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A Question of Feeling
Back in the fall, I began to feel something shift in the way I view my body. It started with this piece by Vivienne McMaster, in which she calls for women to stop bullying and fat-shaming ourselves, and start loving ourselves, just as we are, today.
I have been overweight pretty much my entire adult life. As a yoga teacher, I find this particularly hard, as I don’t fit into the stereotypical image of the tight and toned lycra-clad teacher, and I have struggled to not let my weight define my worth as a teacher.
Two years ago I had a beautiful baby boy, who was born through a very difficult C-section. The emotional and physical trauma of his birth, along with the havoc wreaked on my body by breastfeeding and sleep deprivation and constant care of a little one added new layers of complexity to my relationship to my own body.
When my babe started sitting up, I started going to the gym, both to get a break (my gym offers childcare) but also to begin to exercise a measure of control on my out-of-control mama life and mama body.I tried to cut back on sugar, to count calories. I wanted to lose weight. I wanted to look the way I wanted to feel as a mama: competent, sure of myself, at ease, at peace. Trying to manufacture those feelings from the outside in was a losing battle from the first step I took on the treadmill.
By the time I read Vivienne’s piece I was ready to be done with it. Her writing resonated with me so deeply because the shift had already began to happen within me. A little voice started whispering in my ear.
What if you chose foods based on how they make you feel, not on how they might make you look?
What if you chose movement because of how it makes you feel, not on how it might make you look?
That little voice sounded nothing short of revolutionary.
I could sense a new day dawning in my relationship with my body, one rooted in freedom and feeling good in my own skin. I intuited that if I felt good from the inside out, I’d feel a whole lot better about how I look on the outside.
And then, something happened. I got pregnant.
Since I teach prenatal yoga, I know how for many women pregnancy is a time fraught with body issues, especially since so many OBs place undue importance on weight gain. But for me, pregnancy, especially the second time around, when there are fewer unknowns, and less anxiety, was wonderfully freeing.
All of a sudden, decisions became exquisitely simple. What I ate, and how much, how and when I moved my body were no longer in service of a dubious weight-loss goal but were all about gaining strength and health for my baby and myself.
When I say simple, I don’t mean easy. With the constant seasick feeling of the first trimester and its peculiar food fetishes and aversions, it was still pretty tricky to figure out what to eat. But what felt freeing was to no longer be concerned with how such-and-such a food would make me look, rather I was responding to deeper internal instincts of what would make me feel good.
Pregnancy is a long journey, weaving its way through various, radically different landscapes. What felt like freedom and confidence in the early days after finding out I was pregnant turned into misery and exhaustion and eating nothing but cereal (the only thing that made me feel good) in the thick of the first trimester. Add to that a hamstring injury and a nasty 24-hour stomach bug and the second trimester wasn’t off to that great a start either.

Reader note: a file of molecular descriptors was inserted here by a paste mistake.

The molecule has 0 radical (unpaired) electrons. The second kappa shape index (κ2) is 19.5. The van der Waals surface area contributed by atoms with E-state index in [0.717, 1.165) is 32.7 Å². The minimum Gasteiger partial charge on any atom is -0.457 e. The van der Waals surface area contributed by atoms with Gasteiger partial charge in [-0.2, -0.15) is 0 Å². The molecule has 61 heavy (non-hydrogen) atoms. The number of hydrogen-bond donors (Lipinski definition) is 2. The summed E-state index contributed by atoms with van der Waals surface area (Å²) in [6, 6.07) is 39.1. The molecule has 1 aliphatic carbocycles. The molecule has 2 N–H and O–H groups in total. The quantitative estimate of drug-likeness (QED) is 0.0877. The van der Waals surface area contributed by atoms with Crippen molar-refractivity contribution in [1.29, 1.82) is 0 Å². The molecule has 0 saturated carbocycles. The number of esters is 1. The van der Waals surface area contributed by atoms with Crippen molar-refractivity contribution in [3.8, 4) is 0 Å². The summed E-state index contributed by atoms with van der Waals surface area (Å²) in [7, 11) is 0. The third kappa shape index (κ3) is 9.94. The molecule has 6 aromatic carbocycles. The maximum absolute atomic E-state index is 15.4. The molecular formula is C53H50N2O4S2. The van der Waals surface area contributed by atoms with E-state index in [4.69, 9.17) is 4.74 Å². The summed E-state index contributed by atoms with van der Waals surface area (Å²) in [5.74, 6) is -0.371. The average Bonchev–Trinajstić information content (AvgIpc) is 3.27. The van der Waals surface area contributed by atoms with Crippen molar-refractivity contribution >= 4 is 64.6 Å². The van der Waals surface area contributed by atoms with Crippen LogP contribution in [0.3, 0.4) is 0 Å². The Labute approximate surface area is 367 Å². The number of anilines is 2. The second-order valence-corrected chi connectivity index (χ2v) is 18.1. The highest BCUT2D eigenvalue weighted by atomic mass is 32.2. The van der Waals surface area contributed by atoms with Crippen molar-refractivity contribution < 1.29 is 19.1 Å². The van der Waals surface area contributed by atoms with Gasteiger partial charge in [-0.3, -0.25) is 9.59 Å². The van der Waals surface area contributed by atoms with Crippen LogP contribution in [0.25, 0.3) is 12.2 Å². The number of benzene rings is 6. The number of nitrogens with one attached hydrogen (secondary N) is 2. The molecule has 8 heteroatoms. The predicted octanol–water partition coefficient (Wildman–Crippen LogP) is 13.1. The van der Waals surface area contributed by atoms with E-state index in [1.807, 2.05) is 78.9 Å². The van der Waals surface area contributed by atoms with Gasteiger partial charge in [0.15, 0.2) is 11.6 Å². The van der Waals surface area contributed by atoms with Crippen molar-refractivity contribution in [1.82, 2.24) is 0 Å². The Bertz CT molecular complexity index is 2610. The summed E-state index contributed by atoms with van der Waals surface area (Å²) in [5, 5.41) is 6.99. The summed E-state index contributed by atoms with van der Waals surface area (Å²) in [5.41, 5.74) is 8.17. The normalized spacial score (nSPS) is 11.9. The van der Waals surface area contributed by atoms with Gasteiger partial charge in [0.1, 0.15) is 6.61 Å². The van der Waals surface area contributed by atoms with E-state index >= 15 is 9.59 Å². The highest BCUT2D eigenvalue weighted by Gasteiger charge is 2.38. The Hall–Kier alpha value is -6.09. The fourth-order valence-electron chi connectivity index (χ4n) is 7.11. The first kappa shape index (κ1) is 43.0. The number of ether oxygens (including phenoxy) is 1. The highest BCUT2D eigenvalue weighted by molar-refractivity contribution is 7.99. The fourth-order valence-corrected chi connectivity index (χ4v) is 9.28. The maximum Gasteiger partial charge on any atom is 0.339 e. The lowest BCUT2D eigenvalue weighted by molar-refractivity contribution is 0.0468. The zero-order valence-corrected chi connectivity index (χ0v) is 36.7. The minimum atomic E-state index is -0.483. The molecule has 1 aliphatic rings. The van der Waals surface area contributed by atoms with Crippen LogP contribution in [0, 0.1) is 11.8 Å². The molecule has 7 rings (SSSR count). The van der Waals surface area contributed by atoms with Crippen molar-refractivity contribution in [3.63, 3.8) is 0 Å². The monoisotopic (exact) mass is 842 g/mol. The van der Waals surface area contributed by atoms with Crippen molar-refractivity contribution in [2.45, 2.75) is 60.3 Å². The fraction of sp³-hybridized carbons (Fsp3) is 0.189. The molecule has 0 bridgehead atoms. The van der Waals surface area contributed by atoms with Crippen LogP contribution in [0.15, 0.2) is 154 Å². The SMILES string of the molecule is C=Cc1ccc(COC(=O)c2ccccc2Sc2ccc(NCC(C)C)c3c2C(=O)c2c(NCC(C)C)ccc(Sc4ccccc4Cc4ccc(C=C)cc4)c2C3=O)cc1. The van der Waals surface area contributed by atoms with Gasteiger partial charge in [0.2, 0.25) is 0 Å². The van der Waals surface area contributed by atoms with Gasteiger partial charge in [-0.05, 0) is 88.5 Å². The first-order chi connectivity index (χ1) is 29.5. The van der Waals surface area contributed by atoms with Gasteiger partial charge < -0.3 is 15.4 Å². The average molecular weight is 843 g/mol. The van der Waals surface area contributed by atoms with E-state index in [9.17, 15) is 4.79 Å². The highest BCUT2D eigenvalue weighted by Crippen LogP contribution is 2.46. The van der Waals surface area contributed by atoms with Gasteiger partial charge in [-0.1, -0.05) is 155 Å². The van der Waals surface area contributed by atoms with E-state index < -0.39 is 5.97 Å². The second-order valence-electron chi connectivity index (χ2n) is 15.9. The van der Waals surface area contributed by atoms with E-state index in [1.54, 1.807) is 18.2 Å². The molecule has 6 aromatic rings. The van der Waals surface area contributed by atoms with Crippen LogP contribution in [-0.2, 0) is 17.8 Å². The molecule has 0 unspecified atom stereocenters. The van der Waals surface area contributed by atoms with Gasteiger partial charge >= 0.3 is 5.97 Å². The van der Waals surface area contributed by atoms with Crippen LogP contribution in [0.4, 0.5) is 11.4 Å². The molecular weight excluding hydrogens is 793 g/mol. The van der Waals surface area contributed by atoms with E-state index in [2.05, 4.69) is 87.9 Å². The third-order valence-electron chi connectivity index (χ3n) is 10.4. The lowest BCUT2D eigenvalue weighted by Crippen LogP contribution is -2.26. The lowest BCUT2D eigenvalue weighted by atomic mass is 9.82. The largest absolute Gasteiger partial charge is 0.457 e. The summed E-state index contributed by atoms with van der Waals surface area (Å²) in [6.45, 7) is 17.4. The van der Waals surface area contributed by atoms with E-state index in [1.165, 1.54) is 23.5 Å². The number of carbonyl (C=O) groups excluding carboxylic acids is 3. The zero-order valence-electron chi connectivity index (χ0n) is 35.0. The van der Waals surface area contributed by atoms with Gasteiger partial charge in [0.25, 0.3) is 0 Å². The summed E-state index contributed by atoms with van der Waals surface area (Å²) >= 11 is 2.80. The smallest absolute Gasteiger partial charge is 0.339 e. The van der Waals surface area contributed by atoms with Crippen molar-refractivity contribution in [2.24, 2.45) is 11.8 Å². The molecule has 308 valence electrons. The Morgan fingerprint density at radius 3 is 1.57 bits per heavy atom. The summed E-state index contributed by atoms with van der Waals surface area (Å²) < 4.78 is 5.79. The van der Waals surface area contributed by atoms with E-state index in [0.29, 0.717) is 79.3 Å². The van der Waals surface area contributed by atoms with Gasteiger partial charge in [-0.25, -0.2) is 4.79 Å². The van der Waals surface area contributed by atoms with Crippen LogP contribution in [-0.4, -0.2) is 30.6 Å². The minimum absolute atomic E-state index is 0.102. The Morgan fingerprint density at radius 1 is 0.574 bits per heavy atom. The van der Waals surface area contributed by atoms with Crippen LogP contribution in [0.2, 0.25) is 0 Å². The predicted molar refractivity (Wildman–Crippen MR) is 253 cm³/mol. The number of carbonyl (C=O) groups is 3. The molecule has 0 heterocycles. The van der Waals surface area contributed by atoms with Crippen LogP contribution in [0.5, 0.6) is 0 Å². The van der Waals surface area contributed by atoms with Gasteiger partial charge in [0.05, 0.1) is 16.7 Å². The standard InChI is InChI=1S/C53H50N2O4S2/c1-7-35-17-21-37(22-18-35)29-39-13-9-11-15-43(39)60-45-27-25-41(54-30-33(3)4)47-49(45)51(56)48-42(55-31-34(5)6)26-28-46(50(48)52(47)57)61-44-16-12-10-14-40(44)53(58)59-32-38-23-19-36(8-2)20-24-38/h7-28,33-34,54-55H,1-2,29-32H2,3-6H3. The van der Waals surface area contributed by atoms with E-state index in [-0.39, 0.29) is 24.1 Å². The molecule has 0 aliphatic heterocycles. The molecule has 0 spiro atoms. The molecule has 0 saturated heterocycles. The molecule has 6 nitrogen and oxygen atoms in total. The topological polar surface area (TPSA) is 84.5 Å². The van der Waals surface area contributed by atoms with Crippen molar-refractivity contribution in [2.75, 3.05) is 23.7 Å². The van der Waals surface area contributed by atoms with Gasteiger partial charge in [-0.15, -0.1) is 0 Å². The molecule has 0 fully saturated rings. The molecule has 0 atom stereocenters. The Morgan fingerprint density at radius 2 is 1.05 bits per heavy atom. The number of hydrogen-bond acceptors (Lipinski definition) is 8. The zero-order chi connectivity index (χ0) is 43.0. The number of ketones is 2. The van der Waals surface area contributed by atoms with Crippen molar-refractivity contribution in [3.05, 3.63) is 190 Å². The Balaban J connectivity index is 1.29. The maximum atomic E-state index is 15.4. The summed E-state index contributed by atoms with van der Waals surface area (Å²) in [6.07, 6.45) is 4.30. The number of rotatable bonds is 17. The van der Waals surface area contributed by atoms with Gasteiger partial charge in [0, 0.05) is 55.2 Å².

Now 6 months in, with my pelvis feeling like it’s going to split in half at any moment and wicked Braxton-Hicks contractions squeezing my belly every time I try to go for a walk, I’m not moving as much as I’d want to be and, um, Cadbury Creme Eggs are back in stores. I am not the glowing picture of pregnancy health one would wish to be. But I’m not that bad, either. Spring is upon us here in Central Texas and it’s time for green smoothies and salads again, and for spreading one’s toes in the sunshine. Once again, I can feel an inner shift.
And on a deeper level, still that small potent voice is speaking into my ear. How do you want to feel? How do you want to feel? Danielle Laporte writes that “knowing how you actually want to feel is the most potent form of clarity that you can have.” I want to feel healthy, alive, energetic, whole, beautiful, sexy. I want to feel vibrant. And I feel that one of the lessons of this pregnancy is to let the inner clarity of that desired feeling inform and motivate my choices when it comes to nourishment, movement, rest, and self-care, instead of being influenced by the elusive goal of a sleeker outward appearance.
Are all my body issues miraculously resolved? Hardly. But I feel like I am moving into a phase of deeper acceptance, inspired by this question: How do I want to feel? I want to feel at peace with the way I look and invested in generating my core desired feeling of vibrancy. I want to feel love and gratitude for my body, for its ability to conceive, bear, bring forth and sustain life. For the pleasure it brings me, and brings my husband. For the comfort it brings my toddler. For the strong and smooth way it flows through a vinyasa. For its glorious ability to enjoy a light breeze, a warm ray of sunshine, the tickle of grass on my toes. For the way it carries me, grounds me to the earth, and bears my head in the direction of the stars.
|Fanny Priest is a yoga teacher and writer. She is the mama of one little boy, and is expecting a second child in 2013. She lives in Central Texas, and blogs about motherhood and mindfulness at MamaHereNow.com. |